Later, I will definitely make a Big Ol’ Bag Post, but for now, I recommend checking out reddit OneBag or similar places. A good youtuber to watch is Chase Reeves, who does reviews of bags and sometimes shoes/other gear.

If you already know what kind of pack you’re going to bring, great! Let’s get started on the packing list.

When house sitting, you’ll usually have a washer, so no need for bringing tons of clothes. If this list seems too large, then pare down. It’s all down to weight for me, but for you the metric might be different. It’s also worth mentioning that when you house sit, it’s best to blend in with the locals. Not only does this help remove you as a target for possible pickpocketing/mugging, but you might get better service with the locals!

Unfortunately, I can’t give a specific rundown of what you should buy. Not only do new things come out every day, you should really only go traveling with things you trust. But before buying something, definitely check out the reviews. You never know what you might find.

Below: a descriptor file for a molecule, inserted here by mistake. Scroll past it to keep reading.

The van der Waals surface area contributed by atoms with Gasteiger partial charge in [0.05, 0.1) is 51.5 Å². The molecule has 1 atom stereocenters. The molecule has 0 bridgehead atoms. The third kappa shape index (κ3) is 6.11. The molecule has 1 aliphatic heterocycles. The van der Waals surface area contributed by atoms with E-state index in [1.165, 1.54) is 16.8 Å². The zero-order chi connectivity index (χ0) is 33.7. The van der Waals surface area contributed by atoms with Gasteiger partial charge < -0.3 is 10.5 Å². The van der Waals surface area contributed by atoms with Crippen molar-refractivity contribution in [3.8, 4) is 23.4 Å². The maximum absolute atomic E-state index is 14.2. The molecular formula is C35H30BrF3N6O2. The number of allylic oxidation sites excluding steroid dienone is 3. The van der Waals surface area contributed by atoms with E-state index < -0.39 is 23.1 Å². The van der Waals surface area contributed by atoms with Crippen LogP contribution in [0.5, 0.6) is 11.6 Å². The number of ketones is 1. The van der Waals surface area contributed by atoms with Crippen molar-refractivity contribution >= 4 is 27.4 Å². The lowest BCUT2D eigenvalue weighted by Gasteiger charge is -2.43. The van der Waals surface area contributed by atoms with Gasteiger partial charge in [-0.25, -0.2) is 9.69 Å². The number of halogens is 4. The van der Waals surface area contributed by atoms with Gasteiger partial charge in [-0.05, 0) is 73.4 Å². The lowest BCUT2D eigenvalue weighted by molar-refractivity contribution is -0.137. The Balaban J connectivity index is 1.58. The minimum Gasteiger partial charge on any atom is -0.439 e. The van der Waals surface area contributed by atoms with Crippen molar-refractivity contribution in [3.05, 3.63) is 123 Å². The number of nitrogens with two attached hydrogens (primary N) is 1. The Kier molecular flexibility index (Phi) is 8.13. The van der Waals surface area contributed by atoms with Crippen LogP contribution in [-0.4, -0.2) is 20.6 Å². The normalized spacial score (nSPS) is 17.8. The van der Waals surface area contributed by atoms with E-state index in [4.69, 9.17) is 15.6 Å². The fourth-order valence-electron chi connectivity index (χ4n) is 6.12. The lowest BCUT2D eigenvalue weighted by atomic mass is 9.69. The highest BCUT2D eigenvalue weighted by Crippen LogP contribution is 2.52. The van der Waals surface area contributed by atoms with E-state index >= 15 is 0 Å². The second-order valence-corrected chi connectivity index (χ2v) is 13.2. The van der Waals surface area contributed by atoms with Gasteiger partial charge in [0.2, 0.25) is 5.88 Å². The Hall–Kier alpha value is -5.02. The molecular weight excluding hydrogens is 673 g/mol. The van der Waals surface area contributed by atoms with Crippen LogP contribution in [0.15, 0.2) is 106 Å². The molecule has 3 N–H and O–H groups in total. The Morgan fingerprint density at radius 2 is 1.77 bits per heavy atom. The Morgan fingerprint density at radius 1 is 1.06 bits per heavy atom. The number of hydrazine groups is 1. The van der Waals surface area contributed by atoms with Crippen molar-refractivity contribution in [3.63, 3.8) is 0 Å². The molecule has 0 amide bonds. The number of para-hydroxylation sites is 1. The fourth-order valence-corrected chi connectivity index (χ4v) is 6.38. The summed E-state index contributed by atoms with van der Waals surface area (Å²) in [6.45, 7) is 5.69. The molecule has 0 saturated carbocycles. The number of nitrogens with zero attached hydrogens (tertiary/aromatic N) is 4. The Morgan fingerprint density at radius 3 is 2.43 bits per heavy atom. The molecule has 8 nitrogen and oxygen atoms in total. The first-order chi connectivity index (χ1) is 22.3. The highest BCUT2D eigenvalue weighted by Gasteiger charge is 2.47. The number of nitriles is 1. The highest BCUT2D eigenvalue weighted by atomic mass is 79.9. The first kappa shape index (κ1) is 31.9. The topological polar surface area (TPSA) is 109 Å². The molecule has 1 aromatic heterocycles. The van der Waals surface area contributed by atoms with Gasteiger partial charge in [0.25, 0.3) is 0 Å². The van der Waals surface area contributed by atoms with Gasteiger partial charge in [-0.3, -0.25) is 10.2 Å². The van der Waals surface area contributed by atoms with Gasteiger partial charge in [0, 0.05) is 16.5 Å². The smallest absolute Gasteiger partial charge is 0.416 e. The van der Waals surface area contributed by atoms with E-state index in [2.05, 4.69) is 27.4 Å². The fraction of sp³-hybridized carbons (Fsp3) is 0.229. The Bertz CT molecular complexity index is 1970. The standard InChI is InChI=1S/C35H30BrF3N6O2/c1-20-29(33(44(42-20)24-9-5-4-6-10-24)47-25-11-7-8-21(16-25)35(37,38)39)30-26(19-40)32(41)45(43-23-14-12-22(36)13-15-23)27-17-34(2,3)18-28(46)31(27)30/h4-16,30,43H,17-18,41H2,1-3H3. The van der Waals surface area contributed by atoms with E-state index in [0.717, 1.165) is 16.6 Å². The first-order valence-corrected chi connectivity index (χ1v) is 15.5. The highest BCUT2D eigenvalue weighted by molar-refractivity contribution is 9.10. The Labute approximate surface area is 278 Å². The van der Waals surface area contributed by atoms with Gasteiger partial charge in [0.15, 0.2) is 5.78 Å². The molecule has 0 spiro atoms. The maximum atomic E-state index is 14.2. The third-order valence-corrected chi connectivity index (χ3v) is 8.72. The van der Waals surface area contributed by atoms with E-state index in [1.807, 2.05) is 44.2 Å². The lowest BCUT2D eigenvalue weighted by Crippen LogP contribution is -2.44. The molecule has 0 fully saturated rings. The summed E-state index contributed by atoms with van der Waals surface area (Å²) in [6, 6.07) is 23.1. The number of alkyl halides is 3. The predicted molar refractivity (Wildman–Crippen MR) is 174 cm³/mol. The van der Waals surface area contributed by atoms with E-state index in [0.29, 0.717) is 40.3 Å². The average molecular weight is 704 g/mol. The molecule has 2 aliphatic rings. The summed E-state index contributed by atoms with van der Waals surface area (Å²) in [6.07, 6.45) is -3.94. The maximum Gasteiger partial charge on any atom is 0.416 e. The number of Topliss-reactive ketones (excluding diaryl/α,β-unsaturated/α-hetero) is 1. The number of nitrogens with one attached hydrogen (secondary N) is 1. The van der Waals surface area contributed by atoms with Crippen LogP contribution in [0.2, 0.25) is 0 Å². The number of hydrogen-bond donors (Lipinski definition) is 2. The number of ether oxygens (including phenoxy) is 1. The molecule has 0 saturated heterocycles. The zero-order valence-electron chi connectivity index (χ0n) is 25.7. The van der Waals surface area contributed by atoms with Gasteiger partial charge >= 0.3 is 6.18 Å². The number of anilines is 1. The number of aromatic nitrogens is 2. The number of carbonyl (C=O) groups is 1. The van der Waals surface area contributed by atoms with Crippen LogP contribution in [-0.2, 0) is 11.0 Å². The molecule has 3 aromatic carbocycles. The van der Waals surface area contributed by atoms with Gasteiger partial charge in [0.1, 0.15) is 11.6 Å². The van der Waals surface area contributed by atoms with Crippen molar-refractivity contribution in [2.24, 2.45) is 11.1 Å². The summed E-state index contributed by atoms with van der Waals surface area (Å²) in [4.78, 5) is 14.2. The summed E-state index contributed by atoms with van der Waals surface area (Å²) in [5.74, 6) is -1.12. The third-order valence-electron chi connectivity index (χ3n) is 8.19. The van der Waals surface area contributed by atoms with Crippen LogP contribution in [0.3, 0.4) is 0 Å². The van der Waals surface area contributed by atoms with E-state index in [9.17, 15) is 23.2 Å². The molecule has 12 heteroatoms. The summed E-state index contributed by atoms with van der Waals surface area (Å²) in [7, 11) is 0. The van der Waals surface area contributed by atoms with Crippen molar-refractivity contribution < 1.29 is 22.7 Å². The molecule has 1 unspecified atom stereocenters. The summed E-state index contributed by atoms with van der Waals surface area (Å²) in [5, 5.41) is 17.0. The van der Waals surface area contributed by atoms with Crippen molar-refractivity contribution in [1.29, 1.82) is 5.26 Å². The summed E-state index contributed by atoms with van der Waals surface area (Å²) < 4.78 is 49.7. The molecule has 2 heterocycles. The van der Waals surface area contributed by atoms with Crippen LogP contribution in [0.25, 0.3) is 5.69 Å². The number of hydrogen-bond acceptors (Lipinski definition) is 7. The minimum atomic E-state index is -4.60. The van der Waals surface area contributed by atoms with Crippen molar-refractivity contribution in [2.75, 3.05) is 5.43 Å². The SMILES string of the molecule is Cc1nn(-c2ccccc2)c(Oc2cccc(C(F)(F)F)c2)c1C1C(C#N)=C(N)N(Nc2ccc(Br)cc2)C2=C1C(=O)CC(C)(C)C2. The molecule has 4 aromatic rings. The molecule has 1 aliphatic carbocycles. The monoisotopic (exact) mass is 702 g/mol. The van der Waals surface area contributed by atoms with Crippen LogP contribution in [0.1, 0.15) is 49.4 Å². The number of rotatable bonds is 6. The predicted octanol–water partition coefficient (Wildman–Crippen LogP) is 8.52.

(This list is written by a male, and my needs. Darcy is going to write a female guide soon! But use whichever one works best for you!)

Right. Let’s get started. The amount of clothes needed will be per Week.


Summer- Whenever I go someplace hot, I tend to bring linen button down shirts. (I found a stack of them at a local Salvation Army just before summer started. If you’re looking, I’d start there!) I don’t like how t-shirts stick to me, especially in a place that’s humid. I know some people prefer wool shirts since they’re breathable and moisture wicking, but I still feel like they stick. The Airism line from Uniqlo is also growing in popularity as a lightweight, breathable, ultra-packable, and budget friendly shirt. However, if you already have summerwear, bring that. Especially if you’re trip isn’t long (under a month.) Depending where you go, you can go with one shirt, and come back with another. I try not to use this method since it’s a bit wasteful, but if you have some shirts that are soon headed for the trash, you can use those, wear them out, buy new ones and bring those home. This method works well because you’re bringing a few shirts that will be washed often, thereby decreasing their lifespan. 7 tops.